Simplify Your Yoga Practice

Simplify Your Yoga Practice

I loved yoga from the first time I tried it at a studio in London 23 years ago. But for years I thought that unless I did an hours practice it was not worth doing and it would not be a ‘real practice’. Consequently due to working full-time as well as teaching at my studio on evenings and weekends, there wasn’t much time left for my yoga practice and I always felt I didn’t have enough time. I felt as though I wasn’t making enough of a commitment. I had this perception that unless I had at least 30 minute slot to practice, there wasn’t much point in rolling out my mat.

It wasn’t until I realised that I could simplify my yoga practice that I started to show up on my mat in a consistent daily way. Interestingly, it was though my deeper experience of Yin Yoga and the teachings of Sarah Powers, which changed my approach to my practice. Practicing yin yoga allowed me to feel more connected in my body, resulting in clearing my mind and settling my emotions. It enabled me to recognise my own patterns of behaviour, especially ‘all or nothing’ attitude. It’s so easy to apply the same ‘rules’ that we apply to our lives in general, with the belief that doing more is better!

My focus is always on how I can simplify what I’m doing – my practice, my life, my business – getting rid of unnecessary clutter, eliminating behaviours that drain me, and developing self-care that really works for me. I know that I needed different self-care at different stages of my life. My self-care needs were different when I worked at the crisis detox centre for drug users in London and are different now that I’m running a yoga wellness studio in Ramsgate. One thing that has remained consistent throughout is my passion for yoga.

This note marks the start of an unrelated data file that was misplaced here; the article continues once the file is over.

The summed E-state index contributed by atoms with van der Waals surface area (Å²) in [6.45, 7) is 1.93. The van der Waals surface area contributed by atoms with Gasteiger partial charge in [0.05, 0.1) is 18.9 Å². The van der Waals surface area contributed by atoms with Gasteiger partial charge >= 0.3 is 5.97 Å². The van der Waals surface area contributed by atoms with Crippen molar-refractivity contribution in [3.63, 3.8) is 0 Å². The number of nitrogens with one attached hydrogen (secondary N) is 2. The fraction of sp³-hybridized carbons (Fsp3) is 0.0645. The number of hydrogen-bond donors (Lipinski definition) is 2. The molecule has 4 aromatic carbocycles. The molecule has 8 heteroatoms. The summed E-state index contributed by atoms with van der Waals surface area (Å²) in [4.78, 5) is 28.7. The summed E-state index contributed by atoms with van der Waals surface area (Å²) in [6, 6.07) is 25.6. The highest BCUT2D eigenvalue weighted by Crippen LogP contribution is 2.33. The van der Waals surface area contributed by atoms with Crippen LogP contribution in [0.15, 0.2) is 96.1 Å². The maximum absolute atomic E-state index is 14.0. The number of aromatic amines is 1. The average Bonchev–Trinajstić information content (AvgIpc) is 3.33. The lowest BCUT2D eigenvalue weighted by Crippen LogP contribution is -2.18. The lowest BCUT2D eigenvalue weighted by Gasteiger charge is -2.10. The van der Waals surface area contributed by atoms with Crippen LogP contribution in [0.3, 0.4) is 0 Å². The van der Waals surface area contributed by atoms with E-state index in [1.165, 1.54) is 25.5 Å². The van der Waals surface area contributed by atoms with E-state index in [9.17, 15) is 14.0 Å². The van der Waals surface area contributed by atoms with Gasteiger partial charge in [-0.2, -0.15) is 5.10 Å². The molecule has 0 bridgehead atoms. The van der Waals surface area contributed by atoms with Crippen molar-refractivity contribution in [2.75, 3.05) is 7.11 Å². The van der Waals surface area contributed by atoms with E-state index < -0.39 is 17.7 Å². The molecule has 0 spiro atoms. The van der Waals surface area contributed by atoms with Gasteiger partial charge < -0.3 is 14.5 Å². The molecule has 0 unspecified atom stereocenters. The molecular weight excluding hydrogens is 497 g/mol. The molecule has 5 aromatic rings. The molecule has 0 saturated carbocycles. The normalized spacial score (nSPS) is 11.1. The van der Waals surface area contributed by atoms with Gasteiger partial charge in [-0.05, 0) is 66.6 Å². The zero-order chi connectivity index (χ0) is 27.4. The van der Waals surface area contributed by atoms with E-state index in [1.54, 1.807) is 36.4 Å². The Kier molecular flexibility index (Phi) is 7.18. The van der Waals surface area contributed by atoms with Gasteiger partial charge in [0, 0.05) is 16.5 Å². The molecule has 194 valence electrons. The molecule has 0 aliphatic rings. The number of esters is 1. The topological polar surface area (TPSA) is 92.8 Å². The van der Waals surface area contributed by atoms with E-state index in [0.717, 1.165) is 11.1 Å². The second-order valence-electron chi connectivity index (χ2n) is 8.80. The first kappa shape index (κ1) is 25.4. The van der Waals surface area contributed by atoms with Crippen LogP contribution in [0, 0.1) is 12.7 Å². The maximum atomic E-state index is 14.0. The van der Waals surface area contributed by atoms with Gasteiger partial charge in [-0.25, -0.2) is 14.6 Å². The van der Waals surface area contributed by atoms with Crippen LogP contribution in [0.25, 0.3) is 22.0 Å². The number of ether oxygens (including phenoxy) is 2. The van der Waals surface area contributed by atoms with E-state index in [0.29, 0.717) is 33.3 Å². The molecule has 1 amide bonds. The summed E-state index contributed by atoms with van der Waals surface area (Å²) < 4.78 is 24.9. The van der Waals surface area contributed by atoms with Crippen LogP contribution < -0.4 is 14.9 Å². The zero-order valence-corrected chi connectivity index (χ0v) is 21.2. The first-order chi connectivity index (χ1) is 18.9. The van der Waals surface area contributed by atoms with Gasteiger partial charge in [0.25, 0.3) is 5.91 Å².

I’d like to share some tips that really helped me with my yoga practice:

  1. Mindful check-in – always begin with acknowledging how you are in this moment. Sit down or lay down, check in how you are on the level of your body, heart (emotions) and mind, and then connect fully with your breath.

Being aware of how you are in the moment needs to inform your practice. You will know intuitively what your needs and limits are. It might feel like you want to do a lot of yang practice – strong flowing vinyasa, building the heat and strength in your body; or you might feel tired and in need to self-nourish and build up your energy, thus choosing to do more yin practice – staying in poses for up to 6 minutes, surrendering and letting go, simply experiencing your breath and the moment. Acknowledge how you feel and be gentle and kind with yourself.

  1. Follow your body’s wisdom and move with your breath – move your body, feel it from the inside out, allow yourself to fully experience your body and your breath. Enjoy your body!

Do some more yang poses and movements – sun salutations or vinyasa flow, and some yin poses – sitting or lying down and breathing deeply. More yang or yin – depending on your needs in that moment. Do some forward bends, side bends, back bends, twists and inversions. You can do them standing up, sitting down, lying down or do a combination of those. REMEMBER: practice to bring balance within your body, and move your spine in all directions:

  • Forward bends
  • Side bends
  • Back bends
  • Twists
  • Inversions

Sometimes we tend to focus on what comes easily to us such as forward bends and avoiding practicing the poses that our body would benefit from, such as backbends or inversions.

  1. Close your session with gratitude and intention – rest in Savasana for a few moments. It is the most yin pose out of all yoga poses, so take time to rest and surrender. Afterwards sit up and take a few moments to acknowledge what you are grateful for and what is meaningful in your life. Dedicate your practice to somebody you care about or a cause you strongly believe in.

Closing your practice in a purposeful way allows you to recognise that you showed up today – even if feeling tired or self-critical.

Your whole practice may take 10 minutes or it may take an hour an da half, however if you include those 3 steps – Mindful Check-in, Follow your body’s wisdom and move with your breath, and Closing – you will create your sacred space. It’s in those moments of being alone on your yoga mat that you face yourself fully and can connect deeply with yourself.

Come and join us for some workshops at Ramsgate Yoga Studio or connect with me online.


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